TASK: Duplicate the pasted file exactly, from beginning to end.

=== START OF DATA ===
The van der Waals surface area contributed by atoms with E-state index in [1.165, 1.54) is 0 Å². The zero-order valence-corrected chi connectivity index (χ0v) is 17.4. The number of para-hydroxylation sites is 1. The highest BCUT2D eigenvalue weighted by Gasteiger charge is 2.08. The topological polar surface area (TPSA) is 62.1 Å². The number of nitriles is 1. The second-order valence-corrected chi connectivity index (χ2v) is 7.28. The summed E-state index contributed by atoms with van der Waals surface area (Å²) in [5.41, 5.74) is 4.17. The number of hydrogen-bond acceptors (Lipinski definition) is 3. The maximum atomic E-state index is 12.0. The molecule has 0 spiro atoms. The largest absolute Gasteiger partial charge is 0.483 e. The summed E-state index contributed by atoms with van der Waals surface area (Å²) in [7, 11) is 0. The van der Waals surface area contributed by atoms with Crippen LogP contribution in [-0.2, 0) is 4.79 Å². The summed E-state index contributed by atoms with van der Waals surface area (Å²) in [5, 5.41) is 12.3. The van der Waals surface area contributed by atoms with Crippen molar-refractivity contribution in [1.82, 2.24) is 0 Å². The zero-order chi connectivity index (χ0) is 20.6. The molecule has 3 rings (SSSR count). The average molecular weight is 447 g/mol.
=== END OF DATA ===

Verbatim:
The van der Waals surface area contributed by atoms with E-state index in [1.165, 1.54) is 0 Å². The zero-order valence-corrected chi connectivity index (χ0v) is 17.4. The number of para-hydroxylation sites is 1. The highest BCUT2D eigenvalue weighted by Gasteiger charge is 2.08. The topological polar surface area (TPSA) is 62.1 Å². The number of nitriles is 1. The second-order valence-corrected chi connectivity index (χ2v) is 7.28. The summed E-state index contributed by atoms with van der Waals surface area (Å²) in [5.41, 5.74) is 4.17. The number of hydrogen-bond acceptors (Lipinski definition) is 3. The maximum atomic E-state index is 12.0. The molecule has 0 spiro atoms. The largest absolute Gasteiger partial charge is 0.483 e. The summed E-state index contributed by atoms with van der Waals surface area (Å²) in [7, 11) is 0. The van der Waals surface area contributed by atoms with Crippen LogP contribution in [-0.2, 0) is 4.79 Å². The summed E-state index contributed by atoms with van der Waals surface area (Å²) in [5, 5.41) is 12.3. The van der Waals surface area contributed by atoms with Crippen molar-refractivity contribution in [1.82, 2.24) is 0 Å². The zero-order chi connectivity index (χ0) is 20.6. The molecule has 3 rings (SSSR count). The average molecular weight is 447 g/mol.